The president will have a decision to make. He can call on the Senate Democrats to pass our bill, or he can be responsible for the largest tax increase in American history. — John Boehner
I’m not leaving here to be an advocate for the Republican party. — Jim DeMint
I’m not suggesting by any stretch that if we had prayer in schools regularly as we once did that this wouldn’t have happened. But, we’ve created an atmosphere in this country where they only time you want to invoke God’s name is after the tragedy. — Mike Huckabee
If so, Greece will have plenty of company. Fertility rates are falling everywhere. The median age in many countries is already over 40, well above the prime childbearing years. In some places, plummeting fertility can be attributed to dictatorial coercion: To enforce its “one-child” policy, China has employed methods ranging from steep fines and loss of employment to compulsory sterilization and abortions. The results have been brutal: Hundreds of millions of births have been prevented, China’s median age is at 36 and rising, and the Chinese fertility rate is now 1.54 — well below the rate of 2.1 needed to maintain a steady population. In surveys taken from the 1940s to the 1980s, fewer than half of Americans said they owned a pet. Today America’s 300 million humans own 360 million pets. Last puts that in perspective: “American pets now outnumber American children by more than four to one. — Jeff Jacoby
It is hard to overstate the demographic and social transformation this represents. It wasn’t that long ago that getting married and having children were life goals shared by nearly every American. For most of the 20th century, well over 90 percent of US adults married at some point in their lives — at one point the percentage went as high as 98.3 percent. Now, according to Pew, barely half of all adults in the United States — a record low — are married, and nearly 4 in 10 Americans say marriage is becoming obsolete.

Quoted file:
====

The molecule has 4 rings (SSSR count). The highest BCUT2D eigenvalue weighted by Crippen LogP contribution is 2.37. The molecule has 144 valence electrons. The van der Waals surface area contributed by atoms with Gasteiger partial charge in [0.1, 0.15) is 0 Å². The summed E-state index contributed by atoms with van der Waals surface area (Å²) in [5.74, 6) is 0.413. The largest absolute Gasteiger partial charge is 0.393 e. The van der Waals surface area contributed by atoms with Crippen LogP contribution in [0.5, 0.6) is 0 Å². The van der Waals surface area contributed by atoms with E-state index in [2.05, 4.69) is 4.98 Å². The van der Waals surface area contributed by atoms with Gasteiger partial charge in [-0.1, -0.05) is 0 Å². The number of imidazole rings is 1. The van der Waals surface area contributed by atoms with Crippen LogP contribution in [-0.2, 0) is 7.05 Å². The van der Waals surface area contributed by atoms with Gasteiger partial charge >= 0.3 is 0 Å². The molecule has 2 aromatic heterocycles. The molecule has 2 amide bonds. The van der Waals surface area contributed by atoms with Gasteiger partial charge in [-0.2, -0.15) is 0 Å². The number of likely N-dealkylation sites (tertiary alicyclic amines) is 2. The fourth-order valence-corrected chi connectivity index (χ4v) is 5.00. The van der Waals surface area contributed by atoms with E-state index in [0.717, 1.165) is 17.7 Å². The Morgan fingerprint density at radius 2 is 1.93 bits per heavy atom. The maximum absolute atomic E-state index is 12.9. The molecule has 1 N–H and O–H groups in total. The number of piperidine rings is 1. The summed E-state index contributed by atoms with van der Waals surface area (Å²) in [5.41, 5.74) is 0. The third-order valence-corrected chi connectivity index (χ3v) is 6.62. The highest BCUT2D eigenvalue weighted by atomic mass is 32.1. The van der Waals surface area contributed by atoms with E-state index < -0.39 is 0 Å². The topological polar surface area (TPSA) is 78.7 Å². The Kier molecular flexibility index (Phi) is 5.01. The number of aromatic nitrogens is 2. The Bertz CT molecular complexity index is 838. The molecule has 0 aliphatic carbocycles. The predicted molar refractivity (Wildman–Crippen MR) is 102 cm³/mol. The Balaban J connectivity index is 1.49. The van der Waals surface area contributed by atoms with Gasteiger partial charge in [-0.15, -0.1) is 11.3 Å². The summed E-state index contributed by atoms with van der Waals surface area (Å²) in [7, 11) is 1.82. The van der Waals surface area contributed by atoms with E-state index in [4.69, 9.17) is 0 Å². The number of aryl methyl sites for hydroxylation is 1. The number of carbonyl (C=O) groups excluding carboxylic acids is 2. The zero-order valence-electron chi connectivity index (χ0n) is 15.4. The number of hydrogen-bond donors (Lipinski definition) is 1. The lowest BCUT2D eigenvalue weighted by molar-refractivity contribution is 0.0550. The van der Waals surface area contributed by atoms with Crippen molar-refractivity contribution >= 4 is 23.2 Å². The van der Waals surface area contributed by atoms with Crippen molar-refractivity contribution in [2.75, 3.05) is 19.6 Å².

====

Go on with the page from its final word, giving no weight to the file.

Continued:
And as more people choose not to marry, more of them retreat from childrearing. For decades Gallup has asked Americans what they consider the “ideal family size.” From the 1940s to the 1960s, roughly 70 percent said that three or more children would be best. But beginning in the late 1960s, the American “ideal” fell sharply. Today only 33 percent of Americans regard three or more kids as desirable. And in practice, one in five American women now have no children at all.
What happens to a society that increasingly turns its back on marriage and babies? In which singlehood becomes standard, and pets outnumber kids by four to one? Ready or not, America is going to find out. — Jeff Jacoby
I hate to say it, but killing is our way. We began America w/ genocide, then built it w/ slaves. The shootings will continue-it’s who we are. — Michael Moore
These incidents, these horrible, horrible incidents … are happening more and more frequently. And they will continue to happen more and more frequently until someone with the bully pulpit, and that means the president, takes leadership and pushes Congress. I think we will be there if the president exploits it, and otherwise we’ll go on to the next. — Jarrold Nadler
Secondly, no Coleman Young machine. No Kwame Kilpatrick machine. There is no Dave Bing machine. There’s no machine to go to the pool halls and the barbershops and put those people on buses, and then bus them from precinct to precinct where they vote multiple times. And there’s no machine to get ‘em to stop playing pool and drinking beer in the pool hall. And it does make a difference. — Ron Weiser